As you can see from the quote above, this was an uncomfortable read. Shani is thinking stuff like that all the time. Her husband is actually a decent guy by HP standards — we can overlook a little blackmail and forced consummation, right? Because he loves her! — but that doesn’t make the book feel any less racist. I skim-finished, so I suppose it’s possible that Shani wakes up and thinks, holy shit, I can’t believe all those stereotypes I was thinking about Greeks…. but I’m skeptical.

There’s a lot of travelogue, which is a little more narratively interesting than usual because it’s about Cos and the characters are into it because they’re both in the medical field. Then it veers into the adventures of the locals, while Shani and Andreas do pretty much nothing. There’s quite a lot of doing nothing in the book overall, and I’d had enough.

 

 

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The Probably-Not-So-Big Harlequin Presents Read #7

Dear Stranger by Anne Hampson

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Well, it has to be said. That is one butt-ugly cover.

Best line: “Before her dreamy gaze rose the vision of a slim young giant, sinewed and dark, with classical Greek features etched in stone, with remarkable dull-green eys and a widow’s peak cutting a wedge into his low and noble brow.”

Notes of interest: Three out of three books so far in which the hero is a widowed father and the heroine fixes everything wrong in the lonely child’s life. I think we’re still sex free.

I DNF’d this one. The situation was exceptionally icky — the heroine was the hero’s adoptive sister and grew up with him — and it was dull as ditchwater on top of it. If you’re going to be gross, at least be interesting.

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The Envelope Needs No More Pushing

Oh. My. God. I thought the last Anne Mather book I tried was icky… now I’m reading Devil in Velvet in which the heroine is attracted to her former lover’s 16 year old son. Or rather, I was reading it.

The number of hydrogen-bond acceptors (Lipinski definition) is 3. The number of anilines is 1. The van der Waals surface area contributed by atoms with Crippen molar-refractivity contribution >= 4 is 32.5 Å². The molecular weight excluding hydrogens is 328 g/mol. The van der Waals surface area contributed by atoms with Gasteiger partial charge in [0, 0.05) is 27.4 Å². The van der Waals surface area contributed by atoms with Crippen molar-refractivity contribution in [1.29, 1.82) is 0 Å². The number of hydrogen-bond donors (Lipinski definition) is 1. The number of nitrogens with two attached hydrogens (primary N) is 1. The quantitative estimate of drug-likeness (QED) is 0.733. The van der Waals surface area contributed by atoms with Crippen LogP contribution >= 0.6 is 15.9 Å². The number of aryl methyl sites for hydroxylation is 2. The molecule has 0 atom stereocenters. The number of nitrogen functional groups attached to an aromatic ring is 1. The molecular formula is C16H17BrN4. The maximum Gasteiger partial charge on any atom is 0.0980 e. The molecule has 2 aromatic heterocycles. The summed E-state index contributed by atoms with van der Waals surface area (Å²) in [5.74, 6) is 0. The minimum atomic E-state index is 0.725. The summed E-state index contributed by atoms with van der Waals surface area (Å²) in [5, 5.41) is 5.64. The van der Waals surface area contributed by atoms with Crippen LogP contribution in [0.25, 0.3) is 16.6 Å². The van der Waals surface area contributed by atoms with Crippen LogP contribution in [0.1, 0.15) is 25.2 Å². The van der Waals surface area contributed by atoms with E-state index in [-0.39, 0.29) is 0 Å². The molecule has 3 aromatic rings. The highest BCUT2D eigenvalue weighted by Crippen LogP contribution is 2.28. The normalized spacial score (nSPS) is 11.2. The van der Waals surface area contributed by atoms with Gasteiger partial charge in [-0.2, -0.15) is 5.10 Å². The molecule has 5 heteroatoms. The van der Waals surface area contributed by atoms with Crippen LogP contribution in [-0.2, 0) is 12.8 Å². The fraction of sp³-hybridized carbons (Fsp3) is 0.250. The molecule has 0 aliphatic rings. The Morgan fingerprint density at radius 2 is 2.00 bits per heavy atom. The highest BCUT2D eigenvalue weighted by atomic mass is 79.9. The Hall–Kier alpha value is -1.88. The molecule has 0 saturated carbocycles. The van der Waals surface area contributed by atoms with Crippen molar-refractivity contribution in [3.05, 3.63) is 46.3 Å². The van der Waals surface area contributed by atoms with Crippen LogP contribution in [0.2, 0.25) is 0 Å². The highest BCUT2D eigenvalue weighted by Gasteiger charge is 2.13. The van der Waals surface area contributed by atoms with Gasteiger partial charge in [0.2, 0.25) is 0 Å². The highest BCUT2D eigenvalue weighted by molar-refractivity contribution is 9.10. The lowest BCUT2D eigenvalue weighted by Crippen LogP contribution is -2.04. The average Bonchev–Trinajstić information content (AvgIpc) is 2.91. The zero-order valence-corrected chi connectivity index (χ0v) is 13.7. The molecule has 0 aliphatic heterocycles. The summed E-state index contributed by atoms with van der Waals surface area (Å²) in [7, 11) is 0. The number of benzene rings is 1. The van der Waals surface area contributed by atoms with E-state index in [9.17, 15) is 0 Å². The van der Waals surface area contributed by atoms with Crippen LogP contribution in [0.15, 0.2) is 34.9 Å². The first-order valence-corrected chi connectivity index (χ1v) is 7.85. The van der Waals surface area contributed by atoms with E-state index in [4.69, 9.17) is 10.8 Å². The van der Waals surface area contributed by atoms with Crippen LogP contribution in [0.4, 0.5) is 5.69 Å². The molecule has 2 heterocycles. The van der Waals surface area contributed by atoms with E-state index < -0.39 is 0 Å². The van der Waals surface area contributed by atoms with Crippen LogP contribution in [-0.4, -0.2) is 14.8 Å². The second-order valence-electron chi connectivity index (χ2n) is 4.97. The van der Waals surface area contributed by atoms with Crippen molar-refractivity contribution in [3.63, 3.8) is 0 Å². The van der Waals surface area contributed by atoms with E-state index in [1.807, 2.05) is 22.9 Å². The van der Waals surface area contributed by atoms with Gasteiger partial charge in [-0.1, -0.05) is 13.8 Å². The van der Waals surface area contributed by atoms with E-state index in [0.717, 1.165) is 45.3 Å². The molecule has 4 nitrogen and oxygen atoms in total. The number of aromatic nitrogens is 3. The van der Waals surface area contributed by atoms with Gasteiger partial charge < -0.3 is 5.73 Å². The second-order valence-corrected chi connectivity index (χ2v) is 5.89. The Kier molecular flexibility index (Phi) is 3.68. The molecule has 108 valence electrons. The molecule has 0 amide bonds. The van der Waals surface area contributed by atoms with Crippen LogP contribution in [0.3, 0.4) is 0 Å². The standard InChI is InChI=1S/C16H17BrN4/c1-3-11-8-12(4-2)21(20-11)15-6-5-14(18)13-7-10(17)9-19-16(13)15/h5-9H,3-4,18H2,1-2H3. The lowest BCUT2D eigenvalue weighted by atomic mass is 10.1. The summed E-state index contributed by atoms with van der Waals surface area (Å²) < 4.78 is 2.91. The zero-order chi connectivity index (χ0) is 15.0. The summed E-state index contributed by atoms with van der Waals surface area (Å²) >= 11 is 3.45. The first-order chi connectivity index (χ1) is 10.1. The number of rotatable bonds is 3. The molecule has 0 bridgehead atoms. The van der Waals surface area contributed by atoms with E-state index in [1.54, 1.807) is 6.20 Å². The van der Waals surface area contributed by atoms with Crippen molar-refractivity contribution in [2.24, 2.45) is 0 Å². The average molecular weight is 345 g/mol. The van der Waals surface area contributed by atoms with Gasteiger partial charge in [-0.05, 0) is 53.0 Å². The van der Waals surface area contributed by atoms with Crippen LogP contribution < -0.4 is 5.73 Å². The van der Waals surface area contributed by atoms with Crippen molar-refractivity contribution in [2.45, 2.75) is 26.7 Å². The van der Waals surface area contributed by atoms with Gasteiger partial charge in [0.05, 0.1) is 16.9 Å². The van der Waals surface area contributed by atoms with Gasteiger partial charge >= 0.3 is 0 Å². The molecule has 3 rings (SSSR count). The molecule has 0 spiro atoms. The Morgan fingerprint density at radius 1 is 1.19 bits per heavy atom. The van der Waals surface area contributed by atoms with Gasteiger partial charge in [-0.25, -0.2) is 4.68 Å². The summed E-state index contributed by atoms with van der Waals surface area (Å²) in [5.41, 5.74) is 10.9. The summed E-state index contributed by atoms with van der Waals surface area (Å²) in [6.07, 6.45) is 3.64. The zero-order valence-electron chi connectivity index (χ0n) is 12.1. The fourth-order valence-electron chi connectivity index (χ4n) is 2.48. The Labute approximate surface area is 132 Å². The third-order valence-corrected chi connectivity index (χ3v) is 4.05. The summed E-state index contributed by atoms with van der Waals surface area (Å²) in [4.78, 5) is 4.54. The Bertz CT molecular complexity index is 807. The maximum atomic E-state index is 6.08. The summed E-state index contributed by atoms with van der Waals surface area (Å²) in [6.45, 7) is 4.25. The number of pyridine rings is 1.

A few months ago, I cleaned out almost all the Mather on my TBR. Time to finish the job, I think.

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DNF: The Arrangement by Mary Balogh

I fear my relationship with Balogh’s books has hit a new low — my first DNF. 

I actually thought at first that I might enjoy this: it’s a Cinderella story, but the apparently mousy Cinderella has an edge to her. (She secretly draws pointed caricatures of everyone who mistreats her.) But then, oh God, people started talking to each other, and when people talk to each other in a Balogh book these days, I think I might as well throw away my Ambien prescription. They keep trying to be witty or profound or humane and they just bore me so much my ears bleed.

And Vincent, the blind hero… woof. I think Balogh is genuinely trying to write a depiction of a disabled character that is accurate and suitable to the time period, yet not offensive to modern readers, but if anything, she tried too hard. He feels right to me, inasmuch as I know anything about being blind, but the attitudes of all the other characters to him continually strike false notes.

I can’t imagine anything remotely interesting happening to this couple. They’re going to charmingly banter their way into the sunset surrounded by the other charmingly bantering characters of this series, and I not only feel no need to witness it, but don’t think I can even stand it. I made it to the 40% mark, which is probably closer to 50%, taking into account promos at the end. Enough.